6. A method for transmitting pressure data of a flowing gas simultaneously with samples of said gas comprising the steps of:
providing a sampling element through which said gas flows, said element having a first end coupled to a pressure varying source of said gas, a second end, and a flow-restricting means within said element and interposed between said first and said second ends for creating a pressure difference between said first and second ends that is proportional to the gas flow through said restricting means;
withdrawing samples of said gas with a sampling tube positioned within said first end of said element;
admitting into the second end of said element a second gas that is distinguishable from said sampled gas;
positioning a withdrawing tube within said second end and proximate the location where said second gas is admitted, withdrawing samples of only said second gas with said withdrawing tube and at the pressure existing in said second end;
interconnecting said gas sampling tube and said second gas withdrawing tube at a location near said sampling element and at locations in said tubes where a sample of said sampled gas will arrive and combine with a sample of said second gas that was withdrawn from said sampling element at substantially the same instant; and
determining the quantity of second gas in the combined sampled gas and second gas, said quantity being proportional to the pressure difference existing between said first and said second ends of said sampling element at the instant said sampled gas was withdrawn.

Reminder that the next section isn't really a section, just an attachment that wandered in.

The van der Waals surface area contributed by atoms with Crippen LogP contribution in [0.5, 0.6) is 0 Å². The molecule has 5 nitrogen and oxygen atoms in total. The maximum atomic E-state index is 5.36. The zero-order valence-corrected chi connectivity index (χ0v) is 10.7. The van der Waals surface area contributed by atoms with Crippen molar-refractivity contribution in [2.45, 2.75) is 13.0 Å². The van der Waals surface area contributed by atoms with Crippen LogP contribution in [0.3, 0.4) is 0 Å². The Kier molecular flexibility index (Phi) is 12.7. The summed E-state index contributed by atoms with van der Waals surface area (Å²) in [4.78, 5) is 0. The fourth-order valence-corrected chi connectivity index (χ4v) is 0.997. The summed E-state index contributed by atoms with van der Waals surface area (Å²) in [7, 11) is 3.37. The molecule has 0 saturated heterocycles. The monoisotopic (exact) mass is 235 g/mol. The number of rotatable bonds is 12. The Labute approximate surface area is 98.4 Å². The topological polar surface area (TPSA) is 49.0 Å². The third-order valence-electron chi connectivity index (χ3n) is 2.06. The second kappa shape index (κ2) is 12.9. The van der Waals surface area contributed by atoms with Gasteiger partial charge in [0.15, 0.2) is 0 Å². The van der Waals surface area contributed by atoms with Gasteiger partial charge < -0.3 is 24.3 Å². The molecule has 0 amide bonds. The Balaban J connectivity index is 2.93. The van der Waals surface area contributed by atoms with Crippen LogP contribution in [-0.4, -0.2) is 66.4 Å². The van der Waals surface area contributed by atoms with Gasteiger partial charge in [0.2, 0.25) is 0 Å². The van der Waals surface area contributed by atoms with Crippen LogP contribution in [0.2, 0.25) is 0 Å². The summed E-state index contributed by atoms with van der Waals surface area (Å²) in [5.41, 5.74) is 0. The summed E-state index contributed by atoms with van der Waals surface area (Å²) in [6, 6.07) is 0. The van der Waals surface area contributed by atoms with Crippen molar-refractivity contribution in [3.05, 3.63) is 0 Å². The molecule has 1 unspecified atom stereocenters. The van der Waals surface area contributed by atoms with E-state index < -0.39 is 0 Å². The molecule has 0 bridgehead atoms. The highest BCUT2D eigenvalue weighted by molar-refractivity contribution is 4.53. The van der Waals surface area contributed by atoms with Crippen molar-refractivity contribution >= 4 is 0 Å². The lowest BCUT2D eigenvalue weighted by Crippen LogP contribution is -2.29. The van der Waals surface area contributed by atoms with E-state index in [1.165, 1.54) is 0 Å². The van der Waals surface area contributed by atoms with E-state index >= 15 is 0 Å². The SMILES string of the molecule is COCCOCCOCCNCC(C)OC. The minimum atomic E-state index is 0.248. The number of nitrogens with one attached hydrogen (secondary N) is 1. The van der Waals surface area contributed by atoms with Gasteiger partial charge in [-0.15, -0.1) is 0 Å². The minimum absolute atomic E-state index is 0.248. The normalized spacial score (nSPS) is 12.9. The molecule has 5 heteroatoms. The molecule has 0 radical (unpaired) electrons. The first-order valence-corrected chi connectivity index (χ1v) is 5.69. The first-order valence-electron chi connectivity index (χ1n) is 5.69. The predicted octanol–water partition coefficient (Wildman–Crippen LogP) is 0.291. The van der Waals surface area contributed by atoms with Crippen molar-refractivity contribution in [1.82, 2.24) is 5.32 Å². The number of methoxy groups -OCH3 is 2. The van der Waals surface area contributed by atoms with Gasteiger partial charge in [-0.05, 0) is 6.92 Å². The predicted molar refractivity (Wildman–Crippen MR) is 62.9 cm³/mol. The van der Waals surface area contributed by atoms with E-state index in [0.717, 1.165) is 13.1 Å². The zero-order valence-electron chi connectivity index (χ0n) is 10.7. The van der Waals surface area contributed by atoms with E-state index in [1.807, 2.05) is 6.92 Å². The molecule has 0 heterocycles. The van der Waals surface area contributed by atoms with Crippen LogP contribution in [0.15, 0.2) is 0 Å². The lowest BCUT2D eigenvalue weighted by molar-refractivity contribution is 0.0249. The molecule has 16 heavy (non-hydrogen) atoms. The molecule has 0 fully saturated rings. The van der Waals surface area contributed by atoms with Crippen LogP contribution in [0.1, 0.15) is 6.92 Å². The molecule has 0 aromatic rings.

This invention relates generally to medical gas analysis and more particularly to the determination of the percentage of each gas in the rapidly changing composition of respiratory gases.
Respiratory gases are readily analyzed by the use of a medical mass spectrometer which continuously receives small samples of the combined gases, reduces the pressure through a molecular leak so that the combined gas molecules may be ionized by electron bombardment, and then subjects the ionized gas molecules to a magnetic field that segregates various gas molecules according to their respective mass to charge ratios. Ion current collector cups are positioned to receive the ions of the particular gases of interest in the mixture and produce currents proportional to the quantity of that gas admitted to the system.
The output of the spectrometer is coupled to circuitry that includes electrometers that receive the ion currents and which are individually calibrated so that the ions of each gas will appear equally sensitive to the system and so that equal quantities of each type of gas will be represented as electrometer output voltage signals of equal amplitudes. Each electrometer output signal is applied to the variable gain control element, each of which is individually adjusted by an identical factor, derived from the sum of all electrometer output signals, to form a closed loop gain control in which the sum of all electrometer output signals is a constant value regardless of uncontrolled gain changes that may appear in the system. The output voltage from each gain element then represents a precise percentage of its corresponding gas in the combined gas sampled by the respiratory gas flowmeter.